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Appendix B Appendix B Workshop Agenda and Presenters Workshop Agenda and Presenters Workshop on Improving Measurement of Late-Life Disability in Population Surveys: Beyond ADLs and IADLs January 8â9, 2009 National Academies Keck Center, Room 100 500 Fifth Street NW, Washington, DC Agenda January 8, 2009 OPENING SESSION 9:00â10:15 a.m. Welcome and Introductions Alan Jette, Chair Welcoming Remarks on Behalf of the National Michael Feuer Academies Welcome and Sponsorâs Perspectives Richard Suzman 9:45â10:15 a.m. Background and Context of the Workshop Alan Jette 10:15 a.m. Break 10:30 a.m.â SESSION ONE Moderator: 12:30 p.m. Vicki Freedman Challenges to Improve Current Measurement of Late-Life Functioning and Disability in Population Surveys (taking into account suitability for population surveys, relevance for monitoring trends, response bur- den and bias, and costs): App-B.1 157
158 App-B.2 IMPROVING THE MEASUREMENT OF LATE-LIFE DISABILITY Presenters: 10:30â10:45 a.m. Overview of Background Paperâ Barbara Altman Population Survey Measures of Functioning: Strengths and Weaknesses 10:45â11:00 a.m. Developing Questions in Surveys to Identify People Linda Fried Early in the Disablement Process 11:00â11:15 a.m. Enhancing the Ascertainment of Disability Thomas Gill 11:15â11:30 a.m. Self Versus Proxy Responses in Population Surveys Jay Magaziner 11:30â11:45 a.m. Expanding Mode of Survey Administration â (face to Arie Kapteyn face, telephone, Internet, etc.) 11:45 a.m.â 12:15 p.m. Comments and General Discussion 12:15 p.m. Working LunchâContinuation of Discussion 1:30â3:00 p.m. SESSION TWO Moderator: Alan Jette Potential Methods for Refining or Augmenting Cur- rent Measures of Late-Life Disability in Population Surveys to Foster Comparability Across Key Sub- groups (taking into account suitability for population surveys, relevance for monitoring trends, response bur- den and bias, and costs) Presenters: 1:30â1:45 p.m. Performance Measures in Population Surveys: Jack Guralnik Initial use and diffusion Using performance measures to calibrate dis- ability cut-points across population groups 1:45â2:00 p.m. Improving Patient Reported Measurement of Disability Karon Cook Using Item Response Theory/Computer-Adaptive Test- ing Techniques: Are these suitable for population surveys? Are they relevant for monitoring trends? 2:00â2:15 p.m. Possible Use of Easily Collected Biomarkers of Chronic David Weir Diseases to Supplement ADL, IADL: Measures that may track decline in functionality over the life course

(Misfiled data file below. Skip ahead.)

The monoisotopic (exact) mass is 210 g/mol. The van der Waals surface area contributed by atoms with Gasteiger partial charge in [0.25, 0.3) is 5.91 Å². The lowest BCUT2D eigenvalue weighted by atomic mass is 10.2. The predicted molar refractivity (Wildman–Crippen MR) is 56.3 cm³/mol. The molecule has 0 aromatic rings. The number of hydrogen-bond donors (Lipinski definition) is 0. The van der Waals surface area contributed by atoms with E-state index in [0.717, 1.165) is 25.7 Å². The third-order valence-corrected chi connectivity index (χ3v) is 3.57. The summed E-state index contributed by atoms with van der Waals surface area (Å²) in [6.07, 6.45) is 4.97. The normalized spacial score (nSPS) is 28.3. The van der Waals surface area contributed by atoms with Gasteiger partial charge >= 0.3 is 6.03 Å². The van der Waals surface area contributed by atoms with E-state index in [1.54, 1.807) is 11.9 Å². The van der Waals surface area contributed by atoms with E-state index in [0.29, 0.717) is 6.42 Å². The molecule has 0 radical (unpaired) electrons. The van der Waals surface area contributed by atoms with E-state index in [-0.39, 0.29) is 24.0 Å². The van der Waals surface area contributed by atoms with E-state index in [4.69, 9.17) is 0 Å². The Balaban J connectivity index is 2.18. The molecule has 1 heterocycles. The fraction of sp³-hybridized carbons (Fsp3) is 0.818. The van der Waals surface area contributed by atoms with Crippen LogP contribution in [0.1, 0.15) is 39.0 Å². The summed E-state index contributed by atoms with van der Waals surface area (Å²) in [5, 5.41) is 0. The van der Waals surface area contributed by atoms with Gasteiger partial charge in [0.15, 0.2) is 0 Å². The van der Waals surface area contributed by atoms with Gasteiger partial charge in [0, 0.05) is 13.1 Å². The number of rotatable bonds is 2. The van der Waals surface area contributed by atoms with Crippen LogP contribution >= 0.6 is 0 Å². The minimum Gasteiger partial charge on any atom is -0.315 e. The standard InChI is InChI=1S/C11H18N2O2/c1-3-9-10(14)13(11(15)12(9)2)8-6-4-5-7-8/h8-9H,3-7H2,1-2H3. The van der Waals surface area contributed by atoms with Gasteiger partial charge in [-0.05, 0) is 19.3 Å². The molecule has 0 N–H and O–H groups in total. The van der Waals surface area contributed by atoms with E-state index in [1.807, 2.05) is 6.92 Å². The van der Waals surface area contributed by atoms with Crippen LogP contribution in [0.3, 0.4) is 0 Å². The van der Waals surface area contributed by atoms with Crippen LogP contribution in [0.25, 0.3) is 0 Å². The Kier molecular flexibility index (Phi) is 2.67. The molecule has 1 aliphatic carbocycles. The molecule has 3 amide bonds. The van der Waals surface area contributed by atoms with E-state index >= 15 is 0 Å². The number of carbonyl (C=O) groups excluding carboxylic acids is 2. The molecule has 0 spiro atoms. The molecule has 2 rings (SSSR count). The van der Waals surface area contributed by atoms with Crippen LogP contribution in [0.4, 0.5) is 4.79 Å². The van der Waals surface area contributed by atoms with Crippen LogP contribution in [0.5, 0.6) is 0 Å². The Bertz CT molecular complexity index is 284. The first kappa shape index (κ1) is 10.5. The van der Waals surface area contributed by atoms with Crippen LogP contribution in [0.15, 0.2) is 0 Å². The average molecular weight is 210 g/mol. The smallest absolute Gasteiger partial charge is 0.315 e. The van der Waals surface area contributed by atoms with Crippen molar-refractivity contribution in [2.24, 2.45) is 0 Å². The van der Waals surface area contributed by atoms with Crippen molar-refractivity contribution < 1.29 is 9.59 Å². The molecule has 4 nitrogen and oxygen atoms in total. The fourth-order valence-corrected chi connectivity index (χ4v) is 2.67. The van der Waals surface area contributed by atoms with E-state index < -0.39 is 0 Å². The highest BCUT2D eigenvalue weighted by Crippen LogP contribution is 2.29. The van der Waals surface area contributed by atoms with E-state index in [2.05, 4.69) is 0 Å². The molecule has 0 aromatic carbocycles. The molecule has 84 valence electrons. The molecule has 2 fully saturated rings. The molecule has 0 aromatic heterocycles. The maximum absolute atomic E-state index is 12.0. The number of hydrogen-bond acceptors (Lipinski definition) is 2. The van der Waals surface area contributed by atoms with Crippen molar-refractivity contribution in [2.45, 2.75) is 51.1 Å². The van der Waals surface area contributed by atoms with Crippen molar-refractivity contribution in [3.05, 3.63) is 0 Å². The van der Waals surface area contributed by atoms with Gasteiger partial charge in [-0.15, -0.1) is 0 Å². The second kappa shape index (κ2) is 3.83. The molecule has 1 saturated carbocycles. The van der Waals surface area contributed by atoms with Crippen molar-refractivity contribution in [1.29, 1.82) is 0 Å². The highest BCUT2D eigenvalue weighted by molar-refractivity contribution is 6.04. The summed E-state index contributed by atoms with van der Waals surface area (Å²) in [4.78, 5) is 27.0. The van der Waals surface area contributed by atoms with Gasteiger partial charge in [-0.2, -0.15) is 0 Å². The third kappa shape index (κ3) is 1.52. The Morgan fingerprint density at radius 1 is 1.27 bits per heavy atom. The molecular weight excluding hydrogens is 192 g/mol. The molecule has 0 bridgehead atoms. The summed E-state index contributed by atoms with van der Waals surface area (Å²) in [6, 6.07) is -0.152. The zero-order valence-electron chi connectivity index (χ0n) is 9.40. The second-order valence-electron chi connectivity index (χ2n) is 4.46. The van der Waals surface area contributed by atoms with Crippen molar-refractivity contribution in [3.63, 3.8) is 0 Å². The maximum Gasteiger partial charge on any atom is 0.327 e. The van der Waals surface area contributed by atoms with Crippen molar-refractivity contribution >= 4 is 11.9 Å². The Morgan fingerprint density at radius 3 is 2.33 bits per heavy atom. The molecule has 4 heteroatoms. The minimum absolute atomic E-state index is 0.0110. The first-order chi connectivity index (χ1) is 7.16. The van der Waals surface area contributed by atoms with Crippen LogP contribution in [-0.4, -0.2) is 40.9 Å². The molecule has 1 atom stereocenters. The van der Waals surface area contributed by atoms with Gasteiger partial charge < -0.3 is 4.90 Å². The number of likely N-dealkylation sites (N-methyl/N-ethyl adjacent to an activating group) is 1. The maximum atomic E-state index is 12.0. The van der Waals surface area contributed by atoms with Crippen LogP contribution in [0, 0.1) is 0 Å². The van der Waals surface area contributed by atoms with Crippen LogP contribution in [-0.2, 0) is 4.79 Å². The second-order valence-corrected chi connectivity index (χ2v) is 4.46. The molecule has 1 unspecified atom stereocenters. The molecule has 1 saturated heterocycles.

APPENDIX B 159 3 App-B. Capture changes in functionality across thresh- olds. 2:15â2:30 p.m. Developing Measures of Time Use to Study Disability Vicki Freedman in the Panel Study of Income Dynamics; Potential for Using Time-Use Data to Augment Existing Measures of ADLs and IADLs: What elements of time use should be measured? Are these suitable for population surveys and relevant for monitoring trends? 2:30â3:00 p.m. Comments and General Discussion 3:00 p.m. Break 3:30â5:00 p.m. SESSION THREE Moderator: Linda Martin Improving the Validity of Cross-Population Com- parisonsâwithin the United States and Across Countriesâfor Measures of Disability Obtained in Population Surveys: Can vignettes validate judgmental reports in population surveys? Identification of homogeneous groups (demo- graphic/medical) to improve comparisons Cross-cultural comparisons Presenters: 3:3â3:45 p.m. Cognitive Limitation of Functioning and Disabilityâ Craig Velozo Additional Measures That Could Be Used in Surveys and Their Relationship to Current Measures 3:45â4:00 p.m. Using Vignettes to Improve Cross-Population Compa- Arthur van Soest rability of Self-Rated Disability Measures in Population Surveys 4:00â4:15 p.m. New Approaches to Cognitive and Field Testing of Dis- Julie Weeks ability Measures for Improving Cross-Cultural Compa- rability 4:15â5:00 p.m. Comments and General Discussion 5:00â6:00 p.m. Reception for All Attendees